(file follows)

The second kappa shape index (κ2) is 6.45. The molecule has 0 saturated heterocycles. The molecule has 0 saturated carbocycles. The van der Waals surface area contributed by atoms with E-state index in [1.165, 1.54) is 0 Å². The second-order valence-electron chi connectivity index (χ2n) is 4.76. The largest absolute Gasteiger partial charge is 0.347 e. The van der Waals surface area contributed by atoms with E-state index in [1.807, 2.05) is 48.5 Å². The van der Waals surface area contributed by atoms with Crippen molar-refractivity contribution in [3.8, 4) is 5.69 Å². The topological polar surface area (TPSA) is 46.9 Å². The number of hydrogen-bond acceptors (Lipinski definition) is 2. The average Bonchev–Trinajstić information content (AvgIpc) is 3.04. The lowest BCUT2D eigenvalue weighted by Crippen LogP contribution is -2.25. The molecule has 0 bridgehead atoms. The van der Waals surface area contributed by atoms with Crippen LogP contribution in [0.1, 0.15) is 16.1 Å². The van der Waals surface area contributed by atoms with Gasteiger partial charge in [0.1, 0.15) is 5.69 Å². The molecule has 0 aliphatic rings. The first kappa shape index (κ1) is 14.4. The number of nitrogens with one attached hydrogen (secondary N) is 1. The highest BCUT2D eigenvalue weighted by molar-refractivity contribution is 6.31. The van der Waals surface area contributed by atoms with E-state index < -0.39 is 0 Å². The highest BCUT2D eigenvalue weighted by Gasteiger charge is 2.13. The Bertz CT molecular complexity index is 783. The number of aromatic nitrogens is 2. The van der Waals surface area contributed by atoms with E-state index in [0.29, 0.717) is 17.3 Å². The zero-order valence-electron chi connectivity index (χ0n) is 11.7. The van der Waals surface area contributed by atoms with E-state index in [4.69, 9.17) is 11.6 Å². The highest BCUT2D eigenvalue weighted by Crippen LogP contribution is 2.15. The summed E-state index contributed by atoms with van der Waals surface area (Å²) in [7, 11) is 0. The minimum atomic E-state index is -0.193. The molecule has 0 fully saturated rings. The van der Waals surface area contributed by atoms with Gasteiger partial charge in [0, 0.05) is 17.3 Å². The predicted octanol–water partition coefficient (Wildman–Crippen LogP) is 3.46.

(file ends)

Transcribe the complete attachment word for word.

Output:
The second kappa shape index (κ2) is 6.45. The molecule has 0 saturated heterocycles. The molecule has 0 saturated carbocycles. The van der Waals surface area contributed by atoms with E-state index in [1.165, 1.54) is 0 Å². The second-order valence-electron chi connectivity index (χ2n) is 4.76. The largest absolute Gasteiger partial charge is 0.347 e. The van der Waals surface area contributed by atoms with E-state index in [1.807, 2.05) is 48.5 Å². The van der Waals surface area contributed by atoms with Crippen molar-refractivity contribution in [3.8, 4) is 5.69 Å². The topological polar surface area (TPSA) is 46.9 Å². The number of hydrogen-bond acceptors (Lipinski definition) is 2. The average Bonchev–Trinajstić information content (AvgIpc) is 3.04. The lowest BCUT2D eigenvalue weighted by Crippen LogP contribution is -2.25. The molecule has 0 bridgehead atoms. The van der Waals surface area contributed by atoms with Crippen LogP contribution in [0.1, 0.15) is 16.1 Å². The van der Waals surface area contributed by atoms with Gasteiger partial charge in [0.1, 0.15) is 5.69 Å². The molecule has 0 aliphatic rings. The first kappa shape index (κ1) is 14.4. The number of nitrogens with one attached hydrogen (secondary N) is 1. The highest BCUT2D eigenvalue weighted by molar-refractivity contribution is 6.31. The van der Waals surface area contributed by atoms with E-state index < -0.39 is 0 Å². The highest BCUT2D eigenvalue weighted by Gasteiger charge is 2.13. The Bertz CT molecular complexity index is 783. The number of aromatic nitrogens is 2. The van der Waals surface area contributed by atoms with E-state index in [0.29, 0.717) is 17.3 Å². The zero-order valence-electron chi connectivity index (χ0n) is 11.7. The van der Waals surface area contributed by atoms with E-state index in [4.69, 9.17) is 11.6 Å². The highest BCUT2D eigenvalue weighted by Crippen LogP contribution is 2.15. The summed E-state index contributed by atoms with van der Waals surface area (Å²) in [7, 11) is 0. The minimum atomic E-state index is -0.193. The molecule has 0 fully saturated rings. The van der Waals surface area contributed by atoms with Gasteiger partial charge in [0, 0.05) is 17.3 Å². The predicted octanol–water partition coefficient (Wildman–Crippen LogP) is 3.46.